Cash for Trash - The Nepal Mountaineering Association (NMA) announced it would encourage sherpa climbers on Mount Everest to collect garbage by paying for the trash they retrieve. A top official of the NMA says sherpas would likely receive the equivalent of $13.50 for each kilo (approximately 2.2 lbs.) they bring down.

True North - Two volcanoes have recently been discovered in one of the last ocean frontiers - the Arctic deep. According to a Feb. 20 New York Times story by William J. Broad, the discovery, first reported in the current issue of the journal Nature, is challenging old ideas about the geology of the earth's northern polar regions and offers a new target for an expedition this summer co-led by former Explorers Club President Alfred S. McLaren, Ph. D. If successful, it will be the first landing of humans at the terrestrial North Pole at the bottom of the Arctic Ocean.


Armstrong Lands at Explorers Club Dinner - Neil Armstrong, the first person to walk on the moon, lands in New York on Mar. 24 to help the 3,000-member Explorers Club honor the "Great Explorations of the 20th Century." The 97th annual Explorers Club Annual Dinner (ECAD) at the Waldorf-Astoria, will honor NASA Administrator Dan Goldin with the Club's Corporate Award for promoting exploration and scientific research.

Other speakers will include: Arctic explorer, Sir Wally Herbert; Caroline Alexander, author of "The Endurance: Shackleton's Legendary Antarctic Expedition" (Knopf, 1998); Dr. William Stone, caver, diver and explorer; and co-recipient of the prestigious Explorers Medal, Don Walsh, Ph. D., who piloted the bathyscaphe "Trieste" in 1960 to a depth of 35,800 feet in the Marianas Trench. The other co-recipient of the Explorers Medal is Col. Joe Kittinger, the first person to fly solo across the Atlantic Ocean by balloon (1984), and still holder of the world parachute jump record (102,800 feet set in 1960).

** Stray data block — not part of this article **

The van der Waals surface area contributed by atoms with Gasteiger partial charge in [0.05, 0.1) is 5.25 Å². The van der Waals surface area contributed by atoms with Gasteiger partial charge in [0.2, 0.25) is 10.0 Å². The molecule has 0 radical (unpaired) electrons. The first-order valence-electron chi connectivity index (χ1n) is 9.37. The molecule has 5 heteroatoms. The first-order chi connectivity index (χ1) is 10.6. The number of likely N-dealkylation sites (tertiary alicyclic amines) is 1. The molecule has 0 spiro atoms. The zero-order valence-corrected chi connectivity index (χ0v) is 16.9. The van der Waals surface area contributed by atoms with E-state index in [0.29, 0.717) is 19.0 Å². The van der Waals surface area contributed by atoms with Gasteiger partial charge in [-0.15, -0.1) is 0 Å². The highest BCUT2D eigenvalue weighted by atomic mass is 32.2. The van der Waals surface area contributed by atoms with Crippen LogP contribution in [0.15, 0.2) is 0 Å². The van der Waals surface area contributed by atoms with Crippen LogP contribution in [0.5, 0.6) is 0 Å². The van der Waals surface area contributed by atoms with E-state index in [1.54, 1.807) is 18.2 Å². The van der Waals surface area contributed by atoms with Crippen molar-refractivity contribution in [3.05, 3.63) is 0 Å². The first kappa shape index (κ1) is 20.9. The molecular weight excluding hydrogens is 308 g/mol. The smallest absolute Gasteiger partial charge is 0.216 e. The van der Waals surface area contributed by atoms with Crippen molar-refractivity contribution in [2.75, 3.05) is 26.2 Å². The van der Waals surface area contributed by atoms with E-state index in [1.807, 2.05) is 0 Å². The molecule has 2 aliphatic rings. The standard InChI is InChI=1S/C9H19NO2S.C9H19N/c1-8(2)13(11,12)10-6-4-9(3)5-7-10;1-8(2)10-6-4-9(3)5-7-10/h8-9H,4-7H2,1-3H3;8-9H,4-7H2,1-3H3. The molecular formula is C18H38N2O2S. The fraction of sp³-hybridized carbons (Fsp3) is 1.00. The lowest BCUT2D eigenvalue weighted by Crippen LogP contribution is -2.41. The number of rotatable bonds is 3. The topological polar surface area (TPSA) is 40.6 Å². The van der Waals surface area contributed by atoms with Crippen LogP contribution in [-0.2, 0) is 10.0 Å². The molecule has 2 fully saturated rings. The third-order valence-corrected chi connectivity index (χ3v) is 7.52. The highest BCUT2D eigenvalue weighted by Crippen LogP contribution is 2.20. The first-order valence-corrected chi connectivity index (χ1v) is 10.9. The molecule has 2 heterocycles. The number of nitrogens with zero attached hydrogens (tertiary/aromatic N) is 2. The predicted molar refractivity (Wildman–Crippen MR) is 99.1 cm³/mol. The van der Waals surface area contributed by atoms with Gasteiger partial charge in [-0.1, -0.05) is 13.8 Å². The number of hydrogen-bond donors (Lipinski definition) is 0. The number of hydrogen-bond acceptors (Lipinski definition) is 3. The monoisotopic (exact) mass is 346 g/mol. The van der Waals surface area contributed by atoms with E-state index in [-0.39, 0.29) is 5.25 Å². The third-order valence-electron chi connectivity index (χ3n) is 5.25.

The dinner includes an endearing Explorers Club tradition eagerly awaited by members: the offering of exotic hors d'oeuvres that this year is comprised of non-endangered alligators, grasshoppers, fried tarantulas, sautéed scorpions, and, in keeping with the underwater exploration theme, side orders of kelp. Tickets are $245 per member and $275 for guests. (For more information: Marisa Collazo, ECAD events coordinator, 212 628 8383; events@explorers.org; www.explorers.org).


Africa and Himalaya with Daniel Mazur

Shishapangma, Ama Dablam, plus 7000 meter peaks. Kilimanjaro, Mt. Kenya Rock Climb. Low Prices. All Abilities. E-mail: africa_inc@cybernet1.com, himalaya_inc@cybernet1.com, Web: www.himalayaclimb.com, www.kilitrek.com, www.kenyaclimb.com, www.nojintangla.com, tel: 406 363 7747

Zegrahm Expeditions

South Georgia is our favorite place on earth. The abundance of wildlife (penguins, albatross, whales, and seals), the extraordinary scenery (icebergs, mountains, and glaciers) and the island's fascinating history of exploration combine to create an unforgettable adventure. Join us November of 2001 as we journey to South Georgia, land of Ernest Shackleton, aboard the M/S Explorer: Antarctica, South Georgia & the Falklands, Oct 30 - Nov 18 and Circumnavigation of South Georgia, Nov 15 - Dec 4.

For reservations/information:

ZEGRAHM EXPEDITIONS, 192 Nickerson St., #200, Seattle, WA 98109. Phone: 800-628-8747 or 206-285-4000; Fax: 206-285-5037; Web site: www.zeco.com; E-mail: zoe@zeco.com.


is published by Blumenfeld and Associates, Inc., 28 Center Street, Darien, CT 06820 USA. Tel. 203 855 9400, fax 203 855 9433, blumassoc@aol.com. Editor/publisher: Jeff Blumenfeld. ©2001 Blumenfeld and Associates, Inc. All rights reserved. ISSN: 1526-8977. Subscriptions: US$36/yr.; international postal rate US$46/yr. Highlights from EXPEDITION NEWS can be found at www.expeditionnews.com.